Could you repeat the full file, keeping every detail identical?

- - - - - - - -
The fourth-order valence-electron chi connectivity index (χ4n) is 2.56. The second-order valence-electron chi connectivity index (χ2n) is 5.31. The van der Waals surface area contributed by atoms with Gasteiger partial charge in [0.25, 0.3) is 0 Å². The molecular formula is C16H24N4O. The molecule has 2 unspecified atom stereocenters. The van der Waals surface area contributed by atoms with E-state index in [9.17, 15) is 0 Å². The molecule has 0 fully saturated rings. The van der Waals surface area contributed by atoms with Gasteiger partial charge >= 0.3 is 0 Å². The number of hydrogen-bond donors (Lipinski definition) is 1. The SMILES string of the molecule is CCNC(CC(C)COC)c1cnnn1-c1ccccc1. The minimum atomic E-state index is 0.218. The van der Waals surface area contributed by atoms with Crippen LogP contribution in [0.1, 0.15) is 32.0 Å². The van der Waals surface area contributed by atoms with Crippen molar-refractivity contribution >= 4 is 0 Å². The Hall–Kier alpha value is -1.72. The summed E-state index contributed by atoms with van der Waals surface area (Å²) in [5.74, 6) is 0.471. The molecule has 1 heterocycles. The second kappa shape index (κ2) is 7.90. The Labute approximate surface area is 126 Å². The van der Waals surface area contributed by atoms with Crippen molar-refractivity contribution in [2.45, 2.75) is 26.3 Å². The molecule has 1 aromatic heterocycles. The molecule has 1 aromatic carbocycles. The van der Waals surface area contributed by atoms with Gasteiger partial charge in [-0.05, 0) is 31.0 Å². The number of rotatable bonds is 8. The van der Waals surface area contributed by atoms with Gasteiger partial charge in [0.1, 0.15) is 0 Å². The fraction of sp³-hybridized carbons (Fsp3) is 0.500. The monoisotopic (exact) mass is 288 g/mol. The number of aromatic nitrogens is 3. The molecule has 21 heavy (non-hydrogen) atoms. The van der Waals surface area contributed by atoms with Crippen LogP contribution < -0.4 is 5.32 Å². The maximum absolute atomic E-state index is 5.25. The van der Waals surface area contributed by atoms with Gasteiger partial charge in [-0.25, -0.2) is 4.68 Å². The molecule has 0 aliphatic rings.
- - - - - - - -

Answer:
The fourth-order valence-electron chi connectivity index (χ4n) is 2.56. The second-order valence-electron chi connectivity index (χ2n) is 5.31. The van der Waals surface area contributed by atoms with Gasteiger partial charge in [0.25, 0.3) is 0 Å². The molecular formula is C16H24N4O. The molecule has 2 unspecified atom stereocenters. The van der Waals surface area contributed by atoms with E-state index in [9.17, 15) is 0 Å². The molecule has 0 fully saturated rings. The van der Waals surface area contributed by atoms with Gasteiger partial charge >= 0.3 is 0 Å². The number of hydrogen-bond donors (Lipinski definition) is 1. The SMILES string of the molecule is CCNC(CC(C)COC)c1cnnn1-c1ccccc1. The minimum atomic E-state index is 0.218. The van der Waals surface area contributed by atoms with Crippen LogP contribution in [0.1, 0.15) is 32.0 Å². The van der Waals surface area contributed by atoms with Crippen molar-refractivity contribution >= 4 is 0 Å². The Hall–Kier alpha value is -1.72. The summed E-state index contributed by atoms with van der Waals surface area (Å²) in [5.74, 6) is 0.471. The molecule has 1 heterocycles. The second kappa shape index (κ2) is 7.90. The Labute approximate surface area is 126 Å². The van der Waals surface area contributed by atoms with Crippen molar-refractivity contribution in [2.45, 2.75) is 26.3 Å². The molecule has 1 aromatic heterocycles. The molecule has 1 aromatic carbocycles. The van der Waals surface area contributed by atoms with Gasteiger partial charge in [-0.05, 0) is 31.0 Å². The number of rotatable bonds is 8. The van der Waals surface area contributed by atoms with Gasteiger partial charge in [0.1, 0.15) is 0 Å². The fraction of sp³-hybridized carbons (Fsp3) is 0.500. The monoisotopic (exact) mass is 288 g/mol. The number of aromatic nitrogens is 3. The molecule has 21 heavy (non-hydrogen) atoms. The van der Waals surface area contributed by atoms with Crippen LogP contribution < -0.4 is 5.32 Å². The maximum absolute atomic E-state index is 5.25. The van der Waals surface area contributed by atoms with Gasteiger partial charge in [-0.25, -0.2) is 4.68 Å². The molecule has 0 aliphatic rings.